|The NAD Team has come up with a list of honors that can possibly be earned at home during the COVID-19 shut-down.|
Check it out!
El liderazgo de la División Norteamericana he creado una lista de especialidades que posiblemente se pueden desarrollar en casa durante la cuarentena del COVID-19.
Adventist Youth Honors Answer Book/Arts and Crafts/Mosaic Tile
| North American Division
|| Skill Level 1
Year of Introduction: 2020
- 1 1. Give a brief history of tile.
- 2 2. What type of material is tile commonly made of?
- 3 3. What is the difference between glazed and unglazed tile?
- 4 4. What is the difference between sanded and unsanded grout? In what applications is each type used?
- 5 5. List three tools commonly used for tile installation.
- 6 6. Do the following:
- 7 7. Describe how to properly apply grout.
- 8 8. Describe how to properly seal and finish a tile project.
- 9 9. Complete a tile project such as a trivet, potholder, or other household items. The item should be at least 6” x 6” (15.25 cm x 15.25 cm).
- 10 References
This Honor is a component of the Artisan Master Award.
1. Give a brief history of tile.
a. When was it first used?
b. What were two common uses throughout history?
Ceramic tiles are one of the oldest forms of decorative art. Together with architecture, they have been widely used due to its durability, technical properties and visual richness. The word “tile” comes from the French word “tuile”, which is derived from the Latin word “tegula”, meaning a roof tile of baked clay. As for the word “ceramic”, it comes from the Greek word “keramikos”, which meant “of pottery” or “for pottery”, and it is related to the Indo-European word “cheros”, which means “heat”.
The history of ceramic tiles begins with the oldest civilizations. It is known that Egyptians on the 4th millennium b.c. already used to decorate their houses with blue tile bricks. The glazed bricks were also very common in Mesopotamia; one of its famous applications is the Ishtar Door of Babylon. Originally considered one of the World Seven Wonders, it was built on the 5th century b.c. and decorated with lions, bulls and dragons with a strong glazed blue as background.
The Islamic Empires were responsible for the dissemination of the ceramic tile as a wall covering. Initially mosaics were used resembling the byzantine ones, creating drawings from pieces of stones. But soon enough, under the ceramic Chinese influence accessible through the silk routes, the ceramic tiles with its glaze and drawings began being used. By now they were thicker and widely used in Islamic architecture, as an inside and outside covering, as seen at the monumental public buildings of the Iranian city of Isfahan, the capital of the Safavid empire on the 16th century.
During the Ottoman Empire became famous a kind of ceramic tile from a Turkish city near Istanbul called Iznik. The Iznik tiles had a special glow due to its quartz layers, and shades of red never achieved before. Tiles motifs were generally floral, geometric or Koran passages with beautiful Arabic calligraphy. The Iznik tiles ended up being widely used inside mosques because they helped to resonate the sound of prayers and also gave a feeling of amplitude, taking away the weight of the heavy structure.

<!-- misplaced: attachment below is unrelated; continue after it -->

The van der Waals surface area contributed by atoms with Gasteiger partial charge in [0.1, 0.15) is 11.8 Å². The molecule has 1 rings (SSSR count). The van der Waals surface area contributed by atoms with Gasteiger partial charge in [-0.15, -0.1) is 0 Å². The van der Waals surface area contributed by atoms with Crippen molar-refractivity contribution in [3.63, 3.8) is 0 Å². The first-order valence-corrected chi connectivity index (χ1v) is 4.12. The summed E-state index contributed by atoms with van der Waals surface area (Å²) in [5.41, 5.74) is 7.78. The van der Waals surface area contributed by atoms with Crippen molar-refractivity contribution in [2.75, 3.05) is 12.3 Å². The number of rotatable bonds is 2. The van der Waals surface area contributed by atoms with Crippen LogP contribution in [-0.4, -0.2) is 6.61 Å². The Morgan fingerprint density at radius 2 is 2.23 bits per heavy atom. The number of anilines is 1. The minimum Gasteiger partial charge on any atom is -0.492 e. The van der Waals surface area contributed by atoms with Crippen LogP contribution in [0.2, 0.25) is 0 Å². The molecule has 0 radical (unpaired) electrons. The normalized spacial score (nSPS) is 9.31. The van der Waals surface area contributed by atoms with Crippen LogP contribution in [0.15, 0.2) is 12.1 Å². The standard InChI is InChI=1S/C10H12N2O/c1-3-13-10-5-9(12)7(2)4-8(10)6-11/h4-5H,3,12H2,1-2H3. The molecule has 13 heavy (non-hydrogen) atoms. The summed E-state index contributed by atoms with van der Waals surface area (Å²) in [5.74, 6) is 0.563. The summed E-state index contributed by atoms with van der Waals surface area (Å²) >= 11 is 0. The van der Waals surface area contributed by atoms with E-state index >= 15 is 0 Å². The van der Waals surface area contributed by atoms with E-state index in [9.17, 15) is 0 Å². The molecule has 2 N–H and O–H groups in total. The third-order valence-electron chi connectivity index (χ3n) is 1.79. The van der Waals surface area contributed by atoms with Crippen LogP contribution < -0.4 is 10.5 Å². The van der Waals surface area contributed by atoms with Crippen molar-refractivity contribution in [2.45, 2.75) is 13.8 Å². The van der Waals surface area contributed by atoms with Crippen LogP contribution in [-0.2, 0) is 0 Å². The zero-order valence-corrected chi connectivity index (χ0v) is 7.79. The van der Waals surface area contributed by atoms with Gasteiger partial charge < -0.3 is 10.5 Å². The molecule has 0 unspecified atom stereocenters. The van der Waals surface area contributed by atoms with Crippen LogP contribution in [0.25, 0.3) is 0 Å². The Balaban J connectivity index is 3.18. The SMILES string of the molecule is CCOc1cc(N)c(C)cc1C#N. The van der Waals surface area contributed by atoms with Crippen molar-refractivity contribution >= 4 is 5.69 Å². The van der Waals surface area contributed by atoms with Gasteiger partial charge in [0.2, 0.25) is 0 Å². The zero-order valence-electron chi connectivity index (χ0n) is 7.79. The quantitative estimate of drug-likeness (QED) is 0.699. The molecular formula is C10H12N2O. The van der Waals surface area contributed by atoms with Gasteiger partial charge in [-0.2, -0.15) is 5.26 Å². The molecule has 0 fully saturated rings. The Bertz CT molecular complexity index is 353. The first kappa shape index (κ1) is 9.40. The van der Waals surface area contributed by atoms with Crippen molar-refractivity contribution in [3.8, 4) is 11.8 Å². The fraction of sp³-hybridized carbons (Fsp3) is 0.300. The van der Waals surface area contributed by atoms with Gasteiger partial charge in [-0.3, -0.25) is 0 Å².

In the Iberian Peninsula the ceramic tiles were introduced by the Moors. At the palace of Alhambra in Granada, constructed by the Nasrid Kings in the 13th and 14th century, it is possible to see an incredible work of art. The ceramic tiles were used there in different shapes and colors, and applied to the walls creating beautiful geometric patterns.
However, it was Portugal after the 16th century that truly embraced the ceramic tile art and made it one of its cultural expressions. By now they were done in a squared shape, usually measuring 5,5 inches. The ceramic tiles were used back then everywhere, from public places to private and religious ones, on outside and inside walls.
Very popular on the 17th century, the Dutch tiles from Delft were usually decorated with central figures and delicate ones on the four edges of each piece, creating a united appearance when together combined. These tiles suffered great influence from the white and blue Chinese Ming porcelain, which was imported by the Dutch East India Company and had became a fashion back them.
2. What type of material is tile commonly made of?
Ceramic, Stone such as Granite, Marble, Quartzite, glass
3. What is the difference between glazed and unglazed tile?
In terms of how they are manufactured, there is no difference between glazed and unglazed ceramic and porcelain tile, other than the fact that glazed tiles undergo an additional phase in the firing process. During this additional process, a layer of liquid glass is added to glazed tiles by means of very high temperatures.
Unglazed tiles tend to be denser and thicker than glazed tiles, and because of their unfinished exteriors, they tend to be a great choice if you’re looking for a slip resistant surface in an area like a laundry room or kitchen where the tile is likely to be subjected to high amounts of moisture. In terms of safety, this is a big consideration. For areas with heavy foot traffic, as well as outdoor applications (in milder climates), unglazed tiles are a very good choice.